Agents are not the villains of piece

July 19, 2012

Regarding "Grand fee paid for each foreign student" (News, 5 July). The article makes much of Newcastle University spending £2.2 million on recruitment agents' commission. What it does not mention is that according to the most recent Higher Education Financial Yearbook, this helped to secure non-European Union student fees of £38 million: at 6 per cent of the associated income, that looks like a pretty good deal.

Sadly, there is a faction in higher education that starts from the assumption that agents are crooks and shysters until proven otherwise, and that the commercial model by which universities rather than parents fund the recruitment infrastructure is inherently unethical and subject to irreconcilable conflicts of interest.

All good knockabout stuff, but you can make an equally good case that students get better advice from agents representing a broad cross-section of countries and institutions than from a university recruitment office, the first duty of which is to the institution. I see no problem with the service being grounded on referral payments rather than direct charges to parents or students.

Coupled with their high-level personal and counselling skills, agents are generally bilingual, possess extensive knowledge and understanding of education systems in the UK and elsewhere, and can help students and their parents navigate the relevant visa and regulatory regimes. They also offer a service to local education providers whose staff are not necessarily conversant with overseas university systems, and facilitate contact with schools and local universities by visiting UK academic staff. The larger agencies host exhibitions where aspiring students can talk directly to international universities.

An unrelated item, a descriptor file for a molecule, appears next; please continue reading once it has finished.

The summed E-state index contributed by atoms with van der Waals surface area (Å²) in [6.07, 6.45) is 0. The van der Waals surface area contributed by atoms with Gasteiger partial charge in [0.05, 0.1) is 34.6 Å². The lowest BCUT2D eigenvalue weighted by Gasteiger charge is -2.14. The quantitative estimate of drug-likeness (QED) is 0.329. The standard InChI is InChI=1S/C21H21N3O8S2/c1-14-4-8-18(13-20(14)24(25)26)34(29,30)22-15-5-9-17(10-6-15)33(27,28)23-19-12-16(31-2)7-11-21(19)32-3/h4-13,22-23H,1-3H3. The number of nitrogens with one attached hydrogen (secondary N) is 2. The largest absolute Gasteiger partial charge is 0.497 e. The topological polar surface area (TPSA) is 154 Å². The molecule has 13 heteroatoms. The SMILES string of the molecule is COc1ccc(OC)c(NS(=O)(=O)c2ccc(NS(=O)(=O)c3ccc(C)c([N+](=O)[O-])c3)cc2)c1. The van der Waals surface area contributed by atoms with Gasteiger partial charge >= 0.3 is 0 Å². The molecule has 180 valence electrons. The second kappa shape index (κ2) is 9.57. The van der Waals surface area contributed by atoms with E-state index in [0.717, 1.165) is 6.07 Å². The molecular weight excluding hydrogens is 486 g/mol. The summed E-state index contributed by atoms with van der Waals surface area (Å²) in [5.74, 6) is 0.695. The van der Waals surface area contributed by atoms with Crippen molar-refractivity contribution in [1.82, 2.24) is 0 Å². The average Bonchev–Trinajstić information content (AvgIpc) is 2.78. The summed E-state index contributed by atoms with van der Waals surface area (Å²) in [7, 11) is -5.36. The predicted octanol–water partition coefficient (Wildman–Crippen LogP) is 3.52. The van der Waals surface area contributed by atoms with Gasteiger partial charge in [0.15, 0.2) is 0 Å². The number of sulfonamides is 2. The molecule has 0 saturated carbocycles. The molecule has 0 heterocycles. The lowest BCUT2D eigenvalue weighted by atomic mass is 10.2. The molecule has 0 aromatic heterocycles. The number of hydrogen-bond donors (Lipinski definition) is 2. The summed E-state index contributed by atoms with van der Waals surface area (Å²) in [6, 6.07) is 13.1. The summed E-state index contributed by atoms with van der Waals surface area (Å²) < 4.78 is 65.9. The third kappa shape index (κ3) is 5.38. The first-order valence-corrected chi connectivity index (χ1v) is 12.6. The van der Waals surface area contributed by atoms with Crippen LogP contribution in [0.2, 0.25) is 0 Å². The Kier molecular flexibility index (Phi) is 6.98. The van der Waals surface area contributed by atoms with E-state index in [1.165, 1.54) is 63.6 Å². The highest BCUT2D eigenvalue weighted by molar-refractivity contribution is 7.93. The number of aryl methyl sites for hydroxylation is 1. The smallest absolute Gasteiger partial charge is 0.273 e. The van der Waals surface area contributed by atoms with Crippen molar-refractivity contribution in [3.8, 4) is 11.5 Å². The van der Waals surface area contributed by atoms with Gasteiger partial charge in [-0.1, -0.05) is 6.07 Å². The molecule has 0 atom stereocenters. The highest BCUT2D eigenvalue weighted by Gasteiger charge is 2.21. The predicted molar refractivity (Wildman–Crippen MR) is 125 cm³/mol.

Acting in loco parentis (particularly when parents have little English), the agents track student performance, hold universities to account for student welfare and interpret reports for foreign families. They are hardly the villains of the piece. Shading the international debate on a presumption of guilt obscures the real issues and helps no one in the academy - particularly when it seems to offer comfort to the Home Office's grotesque position on international student numbers.

Lawrence Denholm, Airton, North Yorkshire

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